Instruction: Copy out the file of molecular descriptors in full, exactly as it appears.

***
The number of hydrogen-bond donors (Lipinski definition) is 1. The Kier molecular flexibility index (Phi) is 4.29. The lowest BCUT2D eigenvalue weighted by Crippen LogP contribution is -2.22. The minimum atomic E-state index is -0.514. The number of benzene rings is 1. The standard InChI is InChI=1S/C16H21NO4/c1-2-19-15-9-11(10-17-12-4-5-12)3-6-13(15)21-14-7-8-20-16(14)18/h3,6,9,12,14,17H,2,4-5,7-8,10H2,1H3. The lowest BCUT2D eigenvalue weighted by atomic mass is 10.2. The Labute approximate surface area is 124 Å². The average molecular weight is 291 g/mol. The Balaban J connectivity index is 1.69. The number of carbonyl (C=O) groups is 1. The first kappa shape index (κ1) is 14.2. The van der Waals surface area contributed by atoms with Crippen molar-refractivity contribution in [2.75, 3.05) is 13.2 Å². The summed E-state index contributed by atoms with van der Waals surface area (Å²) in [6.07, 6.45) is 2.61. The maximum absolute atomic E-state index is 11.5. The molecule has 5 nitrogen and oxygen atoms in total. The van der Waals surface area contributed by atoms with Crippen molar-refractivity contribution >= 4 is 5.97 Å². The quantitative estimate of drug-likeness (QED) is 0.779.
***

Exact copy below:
The number of hydrogen-bond donors (Lipinski definition) is 1. The Kier molecular flexibility index (Phi) is 4.29. The lowest BCUT2D eigenvalue weighted by Crippen LogP contribution is -2.22. The minimum atomic E-state index is -0.514. The number of benzene rings is 1. The standard InChI is InChI=1S/C16H21NO4/c1-2-19-15-9-11(10-17-12-4-5-12)3-6-13(15)21-14-7-8-20-16(14)18/h3,6,9,12,14,17H,2,4-5,7-8,10H2,1H3. The lowest BCUT2D eigenvalue weighted by atomic mass is 10.2. The Labute approximate surface area is 124 Å². The average molecular weight is 291 g/mol. The Balaban J connectivity index is 1.69. The number of carbonyl (C=O) groups is 1. The first kappa shape index (κ1) is 14.2. The van der Waals surface area contributed by atoms with Crippen molar-refractivity contribution in [2.75, 3.05) is 13.2 Å². The summed E-state index contributed by atoms with van der Waals surface area (Å²) in [6.07, 6.45) is 2.61. The maximum absolute atomic E-state index is 11.5. The molecule has 5 nitrogen and oxygen atoms in total. The van der Waals surface area contributed by atoms with Crippen molar-refractivity contribution >= 4 is 5.97 Å². The quantitative estimate of drug-likeness (QED) is 0.779.